USDA indicates this program is a “first step” and is aimed at compensating producers for volatility and federal pricing policy changes. The payments will cover 80% of the calculated lost value on Class I fluid milk pounds for July through December 2020.

This language suggests the payments will be limited to producers whose milk was pooled on FMMOs during those six months.

One point of contention with the “volatility assistance” is that the eligible producers will be limited to payments associated with up to 5 million pounds of annual production — even though farms of all sizes incurred these losses due to a combination of pandemic volatility and federal pricing policy changes. The Adjusted Gross Income verification will also be required, like for the prior administration’s CFAP payments.

A special webpage at the USDA AMS Dairy Programs website has been created where more details were provided this week. Officials responding to Farmshine questions said this webpage will be updated on an ongoing basis with more details as they become available. The webpage link is https://www.ams.usda.gov/services/pandemic-market-volatility-assistance-program

A brochure is also available at https://www.ams.usda.gov/sites/default/files/media/PandemicAssistanceMarketVolatilityBrochure.pdf

The actual cumulative net Class I value losses to dairy producers over a longer 27-month period (May 2019 through July 2021) were more than twice the amount of the program, pegged at over $750 million.

During the six months covered by the volatility assistance program – July through December 2020 – the difference between Class III and IV milk prices was $5 to $10 per hundredweight. Further amplifying the impact of this volatility on producer blend prices was the 2018 Farm Bill change (implemented May 2019) to use an averaging method instead of the previous ‘higher of’ Class III or IV skim prices to set the Class I ‘mover.’

This change also led to massive de-pooling and severely negative producer price differentials (PPDs) for most of the past 27 months. Even in some of the positive PPD months, the PPDs were smaller than normal, representing lost value to producers in excess of $3 billion.

In disbursing these volatility assistance payments, milk handlers and cooperatives will be reimbursed for limited administrative and educational costs, according to the USDA brochure.

The education piece stipulates that each participating handler or cooperative “will provide educational materials to all producers by March 1, 2022. The USDA brochure indicates that they may provide the education in the form of mailings, recorded online trainings, live virtual webinars, and/or in-person meetings.”

This education revolves around federal dairy programs, according to USDA. Example topics are Federal Milk Marketing Orders; Dairy Margin Coverage, Dairy Revenue Protection, Dairy Mandatory Price Reporting, Chicago Mercantile Exchange, and Forward Contracting.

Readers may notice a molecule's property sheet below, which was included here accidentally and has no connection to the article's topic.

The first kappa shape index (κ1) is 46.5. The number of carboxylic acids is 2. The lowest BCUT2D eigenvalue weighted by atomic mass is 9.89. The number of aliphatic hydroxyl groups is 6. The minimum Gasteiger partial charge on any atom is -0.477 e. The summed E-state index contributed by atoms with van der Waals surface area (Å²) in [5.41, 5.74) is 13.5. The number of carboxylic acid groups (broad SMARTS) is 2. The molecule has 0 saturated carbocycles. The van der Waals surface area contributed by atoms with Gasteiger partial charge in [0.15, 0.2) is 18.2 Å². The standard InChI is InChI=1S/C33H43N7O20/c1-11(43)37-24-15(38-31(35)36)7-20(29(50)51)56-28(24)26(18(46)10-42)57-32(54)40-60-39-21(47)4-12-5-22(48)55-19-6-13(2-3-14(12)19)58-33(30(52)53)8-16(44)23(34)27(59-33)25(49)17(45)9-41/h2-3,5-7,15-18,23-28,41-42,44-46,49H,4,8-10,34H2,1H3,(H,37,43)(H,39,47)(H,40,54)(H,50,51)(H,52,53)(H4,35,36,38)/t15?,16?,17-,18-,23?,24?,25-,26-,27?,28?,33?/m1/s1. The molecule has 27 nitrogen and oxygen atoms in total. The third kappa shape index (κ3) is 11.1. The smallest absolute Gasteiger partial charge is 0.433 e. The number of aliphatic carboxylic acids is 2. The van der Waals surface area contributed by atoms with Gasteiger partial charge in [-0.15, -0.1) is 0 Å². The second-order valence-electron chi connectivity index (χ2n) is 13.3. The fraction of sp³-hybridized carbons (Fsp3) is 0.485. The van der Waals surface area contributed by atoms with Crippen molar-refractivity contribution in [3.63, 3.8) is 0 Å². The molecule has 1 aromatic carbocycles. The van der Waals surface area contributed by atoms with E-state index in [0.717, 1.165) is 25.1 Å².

USDA will make these education materials available, or the participating handlers and cooperatives may use their own educational materials or training.

Each participating handler will have to verify how many producers were provided with the information and the methods that were used for the education.

The Pandemic Dairy Market Volatility Assistance Program was announced during meetings with farmers and a tour of farms with Senator Patrick Leahy in Vermont last Thursday. Back in June, Agriculture Secretary Tom Vilsack had committed to provide additional pandemic assistance for dairy farmers in an exchange with Sen. Leahy during an Appropriations hearing.

“This (program) is another component of our ongoing effort to get aid to producers who have been left behind and build on our progress towards economic recovery,” said Vilsack. “This targeted assistance is the first step in USDA’s comprehensive approach that will total over $2 billion to help the dairy industry recover from the pandemic and be more resilient to future challenges for generations to come.”

In a press statement this week, NMPF president and CEO Jim Mulhern stated that the $350 million only compensates for some of the damage resulting from the pandemic.

“NMPF asked the department to reimburse dairy farmers for unanticipated losses created during the COVID-19 pandemic by a change to the Class I fluid milk price mover formula that was exacerbated by the government’s pandemic dairy purchases last year,” said Mulhern. “When Congress changed the previous Class I mover, it was never intended to hurt producers. In fact, the new mover was envisioned to be revenue-neutral when it was adopted in the 2018 Farm Bill. However, the government’s COVID-19 response created unprecedented price volatility in milk and dairy-product markets that produced disorderly fluid milk marketing conditions that so far have cost dairy farmers nationwide more than $750 million from what they would have been paid under the previous system.”

NMPF and IDFA suggested and agreed to the Class I pricing change during 2018 Farm Bill negotiations, and no hearings were held before the FMMO method for calculating the ‘mover’ was implemented in May 2019.

Mulhern went on to say that the arbitrary low limits on covered milk production volume mean many family dairy farms will only receive a portion of the losses they incurred on their production last year.

“Disaster aid should not include limits that prevent thousands of dairy farmers from being meaningfully compensated for unintended, extraordinary losses,” Mulhern said, adding that NMPF is “continuing discussions about the current Class I mover to prevent a repeat of this problem.”